Letters and Manuscripts — Volume 17 (1902)
Lt 99, 1902
Prescott, W. W.
“Elmshaven,” St. Helena, California
July 10, 1902
Portions of this letter are published in 5Bio 174.
Dear brother Prescott,—
I have recently started several letters to you, but before they could be finished, I have had to leave them; and there have been so many things to think of that they are still unfinished. I shall now try to write you a few lines and shall go straight to the point that I wish to speak about. 17LtMs, Lt 99, 1902, par. 1
In a letter to W. C. White, you speak of the amplifications in testimonies recently sent you. I suppose that the question you asked regarding this matter was not so much for your own sake as that you might have a statement with which to meet the questions of others. 17LtMs, Lt 99, 1902, par. 2
I had a large amount of matter written regarding the dangers of some, and especially regarding the work of Dr. Kellogg. But I suppose that after the experience at the last General Conference, this matter would not be needed. Soon after the new year, many things were presented to me that I knew must sometime be brought before the managers of the Battle Creek Sanitarium. Because of the presentation of these matters, I felt that the time had come for some of the testimonies in my diaries to be written out. I made a selection and had some of the matters copied. Some things, that were very close and definite, I did not have copied. I thought that it would not be best to present every particular now, because the temptation might come to take exception to the wording and thus the testimony fail of achieving the object for which God sent it. 17LtMs, Lt 99, 1902, par. 3
On reading the matter that was prepared, I saw that I should have to say something more definite, and I made many additions with my pen. This was my last reading of the matter, and some copies had already been sent out. Therefore the word “amplified” was placed on the copies to which I made additions in my last reading. 17LtMs, Lt 99, 1902, par. 4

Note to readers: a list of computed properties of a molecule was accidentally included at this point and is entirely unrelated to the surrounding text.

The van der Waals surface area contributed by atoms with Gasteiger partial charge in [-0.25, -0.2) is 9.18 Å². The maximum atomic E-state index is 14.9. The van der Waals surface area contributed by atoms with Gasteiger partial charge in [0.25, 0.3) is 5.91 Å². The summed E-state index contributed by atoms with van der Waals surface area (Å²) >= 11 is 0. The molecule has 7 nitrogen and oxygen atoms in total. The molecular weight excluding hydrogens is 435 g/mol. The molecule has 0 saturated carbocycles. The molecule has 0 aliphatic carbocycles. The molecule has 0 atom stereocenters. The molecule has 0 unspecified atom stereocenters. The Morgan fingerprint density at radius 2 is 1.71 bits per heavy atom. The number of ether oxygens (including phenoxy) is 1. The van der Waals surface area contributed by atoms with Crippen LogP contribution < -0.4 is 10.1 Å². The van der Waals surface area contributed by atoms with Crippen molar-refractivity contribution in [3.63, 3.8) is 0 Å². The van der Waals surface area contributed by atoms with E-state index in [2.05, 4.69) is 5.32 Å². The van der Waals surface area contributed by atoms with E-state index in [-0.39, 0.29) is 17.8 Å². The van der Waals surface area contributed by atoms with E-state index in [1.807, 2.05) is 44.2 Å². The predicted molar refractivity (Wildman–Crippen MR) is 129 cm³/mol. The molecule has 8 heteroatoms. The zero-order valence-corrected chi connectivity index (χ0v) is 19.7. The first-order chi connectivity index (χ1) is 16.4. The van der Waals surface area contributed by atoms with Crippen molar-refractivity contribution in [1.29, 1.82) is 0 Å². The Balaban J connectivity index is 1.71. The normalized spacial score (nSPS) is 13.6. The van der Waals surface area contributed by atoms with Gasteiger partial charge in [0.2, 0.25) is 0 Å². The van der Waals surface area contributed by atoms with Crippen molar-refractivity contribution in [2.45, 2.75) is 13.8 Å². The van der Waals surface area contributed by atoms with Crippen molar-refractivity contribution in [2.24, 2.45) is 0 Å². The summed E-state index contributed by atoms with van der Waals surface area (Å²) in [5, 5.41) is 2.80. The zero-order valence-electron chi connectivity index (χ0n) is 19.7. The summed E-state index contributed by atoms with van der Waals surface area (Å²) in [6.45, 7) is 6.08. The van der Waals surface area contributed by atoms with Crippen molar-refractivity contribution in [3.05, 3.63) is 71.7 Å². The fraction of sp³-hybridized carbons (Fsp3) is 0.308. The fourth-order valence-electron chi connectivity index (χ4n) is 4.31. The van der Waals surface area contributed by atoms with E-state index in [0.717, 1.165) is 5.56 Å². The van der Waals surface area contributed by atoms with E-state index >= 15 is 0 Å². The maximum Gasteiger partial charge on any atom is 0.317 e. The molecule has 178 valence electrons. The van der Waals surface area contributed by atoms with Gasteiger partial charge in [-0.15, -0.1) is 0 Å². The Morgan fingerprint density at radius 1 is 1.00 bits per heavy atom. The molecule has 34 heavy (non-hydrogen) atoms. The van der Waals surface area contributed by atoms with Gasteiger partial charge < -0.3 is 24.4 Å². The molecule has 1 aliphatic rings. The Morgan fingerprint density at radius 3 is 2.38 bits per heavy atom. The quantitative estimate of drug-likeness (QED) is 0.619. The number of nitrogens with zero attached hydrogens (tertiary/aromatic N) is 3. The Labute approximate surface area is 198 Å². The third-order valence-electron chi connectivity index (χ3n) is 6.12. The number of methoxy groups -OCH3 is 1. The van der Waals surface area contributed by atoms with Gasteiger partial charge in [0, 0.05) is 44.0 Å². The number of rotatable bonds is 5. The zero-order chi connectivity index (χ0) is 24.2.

And all is not yet spoken. As matters are presented to me, I dare not even now tell all the truth given. There are many things that I forbear tracing on paper. There are many things that I feel I must leave unsaid until I can speak them before the whole congregation. 17LtMs, Lt 99, 1902, par. 5
Dr. Kellogg has not accepted the testimony given in regard to gathering all the means that he could for the advancement of his plans of work. Because of this, he does not see things as they are, and he is in danger of continuing to work on his own lines. 17LtMs, Lt 99, 1902, par. 6
It is a great wrong for those who have command of the disposition of means to make large outlays for the work in which they are engaged, irrespective of the destitution of unworked fields. Large sums of money, given and loaned to the work, have been absorbed in favored localities, while other parts of the great field have had nothing done for them. Why is it that the leaders of our work cannot lift up their eyes and see the fields ripe for the harvest. In presenting to Dr. Kellogg the message given me again and again in regard to his relation to the truth for this time, I have endeavored to place the matter before him in the most carefully chosen language; for I was intensely anxious that he should not reject the message. 17LtMs, Lt 99, 1902, par. 7
There are times when I refrain from stating at first all that is presented to me. I do this in the hope that a partial statement will be sufficient to lead those who are reproved to see their danger. Then, when the heart is softened, and prepared to hear more, I can state the whole message. But when I see that things are being done that will imperil the cause, I state the whole matter, whatever the consequence may be. This may seem strange to you, but this is the way in which I have to do. 17LtMs, Lt 99, 1902, par. 8
I hope that this letter will be a sufficient explanation in regard to the amplification of the testimonies, and that it will help you to understand matters in the future, if the copies of the testimonies sent out are not exactly the same as the copies first sent out. 17LtMs, Lt 99, 1902, par. 9